Mount Åreskutan forms a perfect backdrop whether you choose to go for an activity full of adrenaline or meditation on your own. Photo: Sandra Lee Pettersson

Åre is like a bustling city in village format

From Järpen we enjoyed a bicycle tour along lake Kallsjön past the village Konäs and onto the shieling Lillvallen. From there we hiked the 2,5 km up the mountain Suljätten (The giant of Sul´s nose) for a spectacular view of the surroundings.

We also made a stop in Åre for a guided village tour to learn about early tourism in the area. After which we took a ride with the Cable car up to the top of mount Åreskutan and had a ball throwing snowballs at each other from the small patch of snow we found near the waffle hut. That evening we treated ourselves to a spa treatment and a luxurious dinner in one of the local restaurants. Åre is a village in terms of number of inhabitants but boasts the regions highest number of guest beds. 

Vandrare på bro längs Jämtlandstriangeln | Foto: Niclas Vestefjell
Hiking at Storulvån mountain station. Photo: Niclas Vestefjell

Closer to the border between Sweden & Norway

Birdwatching was next on our itinerary. We stopped in Ånn and hiked from the railwaystation to the lake Ånnsjön and saw some amazing snipes, dotterels and even a phalarope from one of the towers built for birdwatching.

From Enafors we stepped on a bus bound for Storulvån mountain station. We did a short hike to see the old fir Old Pompe which is estimated to be some 5700 years old! After that we had a hearty meal and joined another party for an afternoon tour to the village Handöl to see the exhibit on the Carolean soldiers who unfortunately met their destiny in great numbers as they were marching back from a campaign in Norway around new years 1718-1719. The cinnamon buns in the café were as good as we had been told!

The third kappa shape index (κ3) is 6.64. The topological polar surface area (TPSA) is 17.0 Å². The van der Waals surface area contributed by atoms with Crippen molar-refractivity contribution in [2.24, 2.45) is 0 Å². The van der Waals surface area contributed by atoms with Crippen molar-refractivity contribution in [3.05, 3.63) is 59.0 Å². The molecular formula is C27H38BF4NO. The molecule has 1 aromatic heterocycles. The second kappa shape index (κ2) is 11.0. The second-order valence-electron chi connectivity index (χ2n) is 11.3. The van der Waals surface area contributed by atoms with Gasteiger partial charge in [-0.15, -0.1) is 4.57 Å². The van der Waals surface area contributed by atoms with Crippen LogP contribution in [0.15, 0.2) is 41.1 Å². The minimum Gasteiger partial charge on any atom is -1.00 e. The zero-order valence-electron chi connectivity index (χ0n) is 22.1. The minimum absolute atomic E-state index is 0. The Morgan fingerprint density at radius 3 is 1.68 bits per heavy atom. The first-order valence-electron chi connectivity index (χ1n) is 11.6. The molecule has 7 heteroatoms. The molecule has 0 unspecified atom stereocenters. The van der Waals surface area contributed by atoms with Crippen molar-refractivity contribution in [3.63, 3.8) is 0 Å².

In Storlien we learned about the methods of Dr Westerlund. He prescribed fresh air, exercise, healthy food and cultural activities to people suffering from exhaustion syndromes in the aftermath of the industrialisation in the late 1800s. One of his “medicines” was for patients to walk up the mountain side to a named bench. Grateful cured people donated money for more benches and along the floral trail today there are almost 50 benches along the restored trail “Blomsterstigen” of 7,5 km.

Rypetoppen is an adventure park on the border between Sweden and Norway, close to Storlien and Kopperå train stations.

Entering Norway

In Storlien there is a change of trains since the norwegian track is not electrified. We took a taxi to the nearby adventure park on the norwegian side of the border called “Rypetoppen”. The adrenaline rush was massive as we took the zipline over the waterfall Brudslöjan and tried some of the other trails around the treetops before we took the train from Kopperå in Norway. Our next stop was set out to be Hegra.

Hegra festning is a World War II fortress with a story of some courageous men and women who held off German attacks before surrendering on 5 May 1940 as one of the last Norwegian units active in southern Norway. We enjoyed the storytelling provided by the guide and sent a thought of gratitude for living in peace today.

We also took a stop in Hell, and yes we took a picture (we know it is classic) of the Hell station building and the door saying “Gods Expedition” (freight services). A taxi took us out to the medieval fortress Steinvikholmen and also out to the peninsula Frosta, also called the garden of Trondheim. We bought some fresh vegetables and visited the nuns at Tautra monastery for an overnight stay.

The end of the line Trondheim was our last destination. The Nidaros Dome was of course on our bucket list as well as the Rockheim national museum of popular music. The buildings gave contrast and perspective on the time past between the the two building periods. Other highlights while in Trondheim was eating fresh seafood and the Ringve museum at one of their guided tours where the guide actually demonstrates the different historical instruments on display.



Pilgrim paths of Sweden 2023
Pilgrim paths of Sweden 2023
Skip to content